What parents need to know
Parents Need to Know
Parents need to know that Angry Birds is a fun, addictive puzzle game based around destruction and revenge (the birds want to get back at the pigs for stealing their eggs). That violent-sounding theme, though, is played out in an incredibly cartoony way, a la Looney Tunes. Angry Birds connects to an online gaming community called the Crystal network. On Crystal, which connects to both Facebook and Twitter, players can post scores and achievements, and they can challenge online friends to games. Parents should also note that kids may be tempted to buy a Mighty Eagle as an in-app purchase when they get stuck on a level (this is a one-time purchase, though -- not something they'd need to keep buying every time they get stymied).
What kids can learn
Thinking & Reasoning
- solving puzzles
Engagement, Approach, Support
Launching birds at a stack of pigs and watching them tumble to the ground is undeniably satisfying. Also, the cartoony graphics and tongue-in-cheek humor make you laugh rather than cringe.
Angry Birds teaches kids about real-world physics concepts through hands-on, trial-and-error puzzle-solving.
Easy to play, difficult to master. The Mighty Eagle makes things easier, in that you can use the giant bird as a sort of cheat to get past levels that otherwise have you stumped.
What's it about?
Kids drag and tap their finger on the screen to aim and launch birds out of a giant slingshot to collapse structures and destroy the pigs that are hidden on and inside them. By observing how the birds behave in flight, they'll learn how gravity and momentum affect objects of different consistencies (such as ice, wood, and rock). Players can retry a level as many times as they want without penalty, leaving them free to experiment with different strategies until they've mastered the level.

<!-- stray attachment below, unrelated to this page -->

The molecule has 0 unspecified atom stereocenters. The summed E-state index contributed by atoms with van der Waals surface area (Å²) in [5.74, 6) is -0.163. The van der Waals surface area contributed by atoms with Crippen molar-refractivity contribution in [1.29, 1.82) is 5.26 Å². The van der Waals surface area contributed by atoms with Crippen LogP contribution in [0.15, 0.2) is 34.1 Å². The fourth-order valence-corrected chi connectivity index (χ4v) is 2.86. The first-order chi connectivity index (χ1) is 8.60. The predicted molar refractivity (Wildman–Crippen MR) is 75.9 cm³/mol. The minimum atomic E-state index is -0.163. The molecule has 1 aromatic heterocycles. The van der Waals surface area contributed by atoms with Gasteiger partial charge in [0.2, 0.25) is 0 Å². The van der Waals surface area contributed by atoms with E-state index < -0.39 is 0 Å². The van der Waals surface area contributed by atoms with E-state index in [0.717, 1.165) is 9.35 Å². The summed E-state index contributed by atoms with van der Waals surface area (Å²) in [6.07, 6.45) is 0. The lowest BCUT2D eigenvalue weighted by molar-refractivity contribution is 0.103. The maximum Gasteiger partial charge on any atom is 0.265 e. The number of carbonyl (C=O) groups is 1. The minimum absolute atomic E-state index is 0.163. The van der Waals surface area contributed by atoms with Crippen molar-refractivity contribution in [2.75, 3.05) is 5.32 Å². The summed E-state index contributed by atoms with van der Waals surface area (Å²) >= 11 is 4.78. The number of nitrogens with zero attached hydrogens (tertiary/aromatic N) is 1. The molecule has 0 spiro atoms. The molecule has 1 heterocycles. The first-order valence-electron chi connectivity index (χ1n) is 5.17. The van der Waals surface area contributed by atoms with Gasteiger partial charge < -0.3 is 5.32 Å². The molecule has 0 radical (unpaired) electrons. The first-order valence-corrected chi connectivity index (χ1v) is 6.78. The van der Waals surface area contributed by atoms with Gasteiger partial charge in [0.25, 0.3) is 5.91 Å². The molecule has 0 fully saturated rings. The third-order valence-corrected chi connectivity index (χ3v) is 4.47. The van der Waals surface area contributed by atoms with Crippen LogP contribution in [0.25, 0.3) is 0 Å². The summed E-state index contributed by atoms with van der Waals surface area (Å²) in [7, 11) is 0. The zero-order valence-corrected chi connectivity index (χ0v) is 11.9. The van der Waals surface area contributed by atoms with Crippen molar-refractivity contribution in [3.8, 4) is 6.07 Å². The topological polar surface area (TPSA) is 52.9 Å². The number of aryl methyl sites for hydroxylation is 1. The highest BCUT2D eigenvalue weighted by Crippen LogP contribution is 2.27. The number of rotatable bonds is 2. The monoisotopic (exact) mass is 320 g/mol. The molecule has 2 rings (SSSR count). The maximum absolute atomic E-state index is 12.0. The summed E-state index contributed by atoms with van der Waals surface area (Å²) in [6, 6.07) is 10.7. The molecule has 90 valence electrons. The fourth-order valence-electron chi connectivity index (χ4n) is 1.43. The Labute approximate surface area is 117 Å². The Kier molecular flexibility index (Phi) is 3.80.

Is it any good?
ANGRY BIRDS gives players the same kind of visceral, destructive joy as a console game like Boom Blox. Launching items at a stack of blocks or planks, and watching them tumble to the ground is undeniably satisfying. Of course, here, the items you're launching are birds. And the blocks you're knocking down are landing on pigs. But the cartoony graphics and tongue-in-cheek humor does make you laugh at the destruction rather than cringe at it. The game can be quite challenging, and seems to get more so with each successive update. New levels almost always seem harder than the previous ones -- and there are currently 240 levels. However, the addition of the earth-shaking Mighty Eagle is a boon to stuck and frustrated players. It also provides replay value for levels already beaten, since there are all new Mighty Eagle-specific challenges that have also been added.
Families can talk about...
Help kids build their own structures and knock them over. How can the physics principles learned in Angry Birds be applied to these real-life models?
Contrast the physics of this game with its sequel Angry Birds Space. How are the "floaty" physics of Angry Birds Space different?